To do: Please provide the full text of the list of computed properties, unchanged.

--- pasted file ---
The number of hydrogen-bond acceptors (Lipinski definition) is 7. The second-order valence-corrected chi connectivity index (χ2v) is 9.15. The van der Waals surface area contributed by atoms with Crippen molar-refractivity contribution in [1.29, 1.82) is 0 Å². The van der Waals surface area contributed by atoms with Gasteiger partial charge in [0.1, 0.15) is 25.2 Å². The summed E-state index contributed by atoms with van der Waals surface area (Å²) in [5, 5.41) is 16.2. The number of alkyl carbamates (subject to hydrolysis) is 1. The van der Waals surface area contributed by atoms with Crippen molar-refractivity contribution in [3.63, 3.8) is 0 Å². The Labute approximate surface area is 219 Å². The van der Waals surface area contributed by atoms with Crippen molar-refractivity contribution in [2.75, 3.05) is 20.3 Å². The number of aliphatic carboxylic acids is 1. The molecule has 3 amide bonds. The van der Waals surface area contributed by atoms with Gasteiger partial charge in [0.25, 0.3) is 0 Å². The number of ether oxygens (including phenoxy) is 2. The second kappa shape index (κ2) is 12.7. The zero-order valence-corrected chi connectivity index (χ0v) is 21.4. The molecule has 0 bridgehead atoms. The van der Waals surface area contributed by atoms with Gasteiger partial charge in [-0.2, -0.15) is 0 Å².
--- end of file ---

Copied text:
The number of hydrogen-bond acceptors (Lipinski definition) is 7. The second-order valence-corrected chi connectivity index (χ2v) is 9.15. The van der Waals surface area contributed by atoms with Crippen molar-refractivity contribution in [1.29, 1.82) is 0 Å². The van der Waals surface area contributed by atoms with Gasteiger partial charge in [0.1, 0.15) is 25.2 Å². The summed E-state index contributed by atoms with van der Waals surface area (Å²) in [5, 5.41) is 16.2. The number of alkyl carbamates (subject to hydrolysis) is 1. The van der Waals surface area contributed by atoms with Crippen molar-refractivity contribution in [3.63, 3.8) is 0 Å². The Labute approximate surface area is 219 Å². The van der Waals surface area contributed by atoms with Crippen molar-refractivity contribution in [2.75, 3.05) is 20.3 Å². The number of aliphatic carboxylic acids is 1. The molecule has 3 amide bonds. The van der Waals surface area contributed by atoms with Gasteiger partial charge in [0.25, 0.3) is 0 Å². The number of ether oxygens (including phenoxy) is 2. The second kappa shape index (κ2) is 12.7. The zero-order valence-corrected chi connectivity index (χ0v) is 21.4. The molecule has 0 bridgehead atoms. The van der Waals surface area contributed by atoms with Gasteiger partial charge in [-0.2, -0.15) is 0 Å².